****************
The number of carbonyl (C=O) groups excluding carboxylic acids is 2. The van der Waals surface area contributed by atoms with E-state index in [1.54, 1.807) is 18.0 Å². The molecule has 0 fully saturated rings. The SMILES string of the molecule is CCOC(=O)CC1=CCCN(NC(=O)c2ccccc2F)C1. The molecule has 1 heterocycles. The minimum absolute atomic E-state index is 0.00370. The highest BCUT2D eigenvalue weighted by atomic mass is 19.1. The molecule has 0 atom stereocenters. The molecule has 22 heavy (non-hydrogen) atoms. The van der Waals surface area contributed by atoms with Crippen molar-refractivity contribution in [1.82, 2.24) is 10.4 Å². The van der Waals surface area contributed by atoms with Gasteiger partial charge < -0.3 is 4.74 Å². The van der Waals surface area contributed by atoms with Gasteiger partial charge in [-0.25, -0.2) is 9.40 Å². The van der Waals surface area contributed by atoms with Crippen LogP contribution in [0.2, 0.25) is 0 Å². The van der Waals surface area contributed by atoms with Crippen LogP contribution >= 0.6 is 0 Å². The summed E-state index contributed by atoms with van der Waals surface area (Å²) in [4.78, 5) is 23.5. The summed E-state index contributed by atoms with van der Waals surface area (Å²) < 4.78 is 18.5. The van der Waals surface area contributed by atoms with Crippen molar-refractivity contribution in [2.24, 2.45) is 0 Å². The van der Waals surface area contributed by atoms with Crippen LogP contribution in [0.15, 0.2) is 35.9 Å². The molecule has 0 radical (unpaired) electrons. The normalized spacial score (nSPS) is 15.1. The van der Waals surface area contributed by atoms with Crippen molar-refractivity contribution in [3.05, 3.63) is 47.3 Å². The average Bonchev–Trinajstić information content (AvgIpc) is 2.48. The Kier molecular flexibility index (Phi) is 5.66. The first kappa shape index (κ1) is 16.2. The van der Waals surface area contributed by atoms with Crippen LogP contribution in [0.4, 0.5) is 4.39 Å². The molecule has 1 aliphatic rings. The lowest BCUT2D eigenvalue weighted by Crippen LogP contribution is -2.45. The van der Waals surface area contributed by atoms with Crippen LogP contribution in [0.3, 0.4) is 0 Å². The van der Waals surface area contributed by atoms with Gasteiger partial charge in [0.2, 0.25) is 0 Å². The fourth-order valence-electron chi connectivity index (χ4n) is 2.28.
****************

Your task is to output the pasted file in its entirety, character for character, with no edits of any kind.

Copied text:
The number of carbonyl (C=O) groups excluding carboxylic acids is 2. The van der Waals surface area contributed by atoms with E-state index in [1.54, 1.807) is 18.0 Å². The molecule has 0 fully saturated rings. The SMILES string of the molecule is CCOC(=O)CC1=CCCN(NC(=O)c2ccccc2F)C1. The molecule has 1 heterocycles. The minimum absolute atomic E-state index is 0.00370. The highest BCUT2D eigenvalue weighted by atomic mass is 19.1. The molecule has 0 atom stereocenters. The molecule has 22 heavy (non-hydrogen) atoms. The van der Waals surface area contributed by atoms with Crippen molar-refractivity contribution in [1.82, 2.24) is 10.4 Å². The van der Waals surface area contributed by atoms with Gasteiger partial charge < -0.3 is 4.74 Å². The van der Waals surface area contributed by atoms with Gasteiger partial charge in [-0.25, -0.2) is 9.40 Å². The van der Waals surface area contributed by atoms with Crippen LogP contribution in [0.2, 0.25) is 0 Å². The van der Waals surface area contributed by atoms with Crippen LogP contribution >= 0.6 is 0 Å². The summed E-state index contributed by atoms with van der Waals surface area (Å²) in [4.78, 5) is 23.5. The summed E-state index contributed by atoms with van der Waals surface area (Å²) < 4.78 is 18.5. The van der Waals surface area contributed by atoms with Crippen molar-refractivity contribution in [2.24, 2.45) is 0 Å². The van der Waals surface area contributed by atoms with Crippen LogP contribution in [0.15, 0.2) is 35.9 Å². The molecule has 0 radical (unpaired) electrons. The normalized spacial score (nSPS) is 15.1. The van der Waals surface area contributed by atoms with Crippen molar-refractivity contribution in [3.05, 3.63) is 47.3 Å². The average Bonchev–Trinajstić information content (AvgIpc) is 2.48. The Kier molecular flexibility index (Phi) is 5.66. The first kappa shape index (κ1) is 16.2. The van der Waals surface area contributed by atoms with Crippen LogP contribution in [0.4, 0.5) is 4.39 Å². The molecule has 1 aliphatic rings. The lowest BCUT2D eigenvalue weighted by Crippen LogP contribution is -2.45. The van der Waals surface area contributed by atoms with Crippen LogP contribution in [0.3, 0.4) is 0 Å². The van der Waals surface area contributed by atoms with Gasteiger partial charge in [0.2, 0.25) is 0 Å². The fourth-order valence-electron chi connectivity index (χ4n) is 2.28.